Writers: D. S. S. Padovini, D. S. L. Pontes, C. J. Dalmaschio, F. M. Pontes, Elson Longo
Keywords: nanoparticles; synthesis and characterization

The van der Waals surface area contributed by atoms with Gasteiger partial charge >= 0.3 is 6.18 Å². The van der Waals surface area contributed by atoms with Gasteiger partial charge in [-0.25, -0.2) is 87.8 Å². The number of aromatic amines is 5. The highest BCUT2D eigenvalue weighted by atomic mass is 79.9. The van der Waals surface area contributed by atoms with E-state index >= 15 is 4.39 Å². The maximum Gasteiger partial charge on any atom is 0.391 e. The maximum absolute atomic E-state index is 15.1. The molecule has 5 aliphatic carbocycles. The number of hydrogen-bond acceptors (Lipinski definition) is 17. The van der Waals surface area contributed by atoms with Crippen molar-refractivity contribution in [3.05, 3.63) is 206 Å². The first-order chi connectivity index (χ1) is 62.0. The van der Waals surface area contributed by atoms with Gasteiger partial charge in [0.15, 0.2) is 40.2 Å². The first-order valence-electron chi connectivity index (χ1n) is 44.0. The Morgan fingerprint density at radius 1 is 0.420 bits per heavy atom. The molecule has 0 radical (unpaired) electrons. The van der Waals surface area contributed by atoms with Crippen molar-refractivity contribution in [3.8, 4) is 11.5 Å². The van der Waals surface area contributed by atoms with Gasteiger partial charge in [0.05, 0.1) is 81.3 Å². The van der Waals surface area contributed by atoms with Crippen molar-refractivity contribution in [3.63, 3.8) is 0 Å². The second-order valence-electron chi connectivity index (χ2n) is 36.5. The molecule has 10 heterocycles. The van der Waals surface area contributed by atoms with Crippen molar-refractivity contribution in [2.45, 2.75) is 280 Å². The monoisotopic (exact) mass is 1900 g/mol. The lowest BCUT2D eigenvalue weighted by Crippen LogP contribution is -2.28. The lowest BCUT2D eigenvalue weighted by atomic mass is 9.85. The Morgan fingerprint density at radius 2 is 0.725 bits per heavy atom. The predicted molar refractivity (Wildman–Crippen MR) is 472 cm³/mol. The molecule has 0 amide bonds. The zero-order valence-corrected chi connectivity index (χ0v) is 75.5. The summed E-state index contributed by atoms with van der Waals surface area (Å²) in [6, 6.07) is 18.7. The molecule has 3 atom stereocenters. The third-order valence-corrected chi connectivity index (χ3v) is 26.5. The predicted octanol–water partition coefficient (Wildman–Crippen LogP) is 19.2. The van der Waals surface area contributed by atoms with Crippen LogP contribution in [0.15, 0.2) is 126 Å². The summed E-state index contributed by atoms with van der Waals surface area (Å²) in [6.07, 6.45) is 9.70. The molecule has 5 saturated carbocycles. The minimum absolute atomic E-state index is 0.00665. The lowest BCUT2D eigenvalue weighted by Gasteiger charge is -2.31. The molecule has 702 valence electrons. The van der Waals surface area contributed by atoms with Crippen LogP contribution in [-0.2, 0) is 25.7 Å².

Abstract: We report on the synthesis and characterization of ZrO2 nanoparticles prepared from zirconium(IV) butoxide in the absence of base or acid mineraliser by an advanced oxidation processes (AOP) and subsequent hydrothermal treatment which involves mixing and dissolution of the precursor for different temperatures. The structure, morphology and properties of the nanoparticles were characterized using XRD, FE-SEM, TEM, HRTEM, Raman spectroscopy, FT-IR spectroscopy, BET measurements and TGA measurements. The structural analysis by XRD and Raman spectroscopy confirms the ZrO2 specimens synthesized at 100 °C for 1 hour are amorphous and those treated at 150 °C and 200 °C for 1 hour were crystalline. Structural analysis by Raman spectroscopy confirms tetragonal ZrO2 specimens obtained at temperatures higher than 100 °C as a majority phase. From FE-SEM images, the AOP/hydrothermal route mainly produced microspheres comprised of primary nanoparticles. HRTEM images of ZrO2 microspheres, after treatment at 100 °C, show the beginning of crystallization, with only a few clear lattice fringes dispersed in the specimens. TEM and HRTEM images of ZrO2, after treatment at 150 °C and 200 °C indicate that the microspheres are the aggregation of small nanoparticles with a size of approximately 5–8 nm, and FFT analysis confirms the high crystallinity of the specimens. TGA analyses show a distinctive behavior for each of the ZrO2 specimens, after treatment at 100 °C, 150 °C and 200 °C. FT-IR analysis of ZrO2 specimens after hydrothermal treatment revealed the presence of groups, such as –OH, –CH2, and –CH at the surface. In addition, FT-IR spectra show a decrease in the amount of functional groups attached to the surface of the nanoparticles when the reaction temperature is increased. This result was also confirmed by TGA analysis. The ZrO2 specimens prepared by the AOP/hydrothermal route exhibited a high surface area of 511–184 m2 g−1.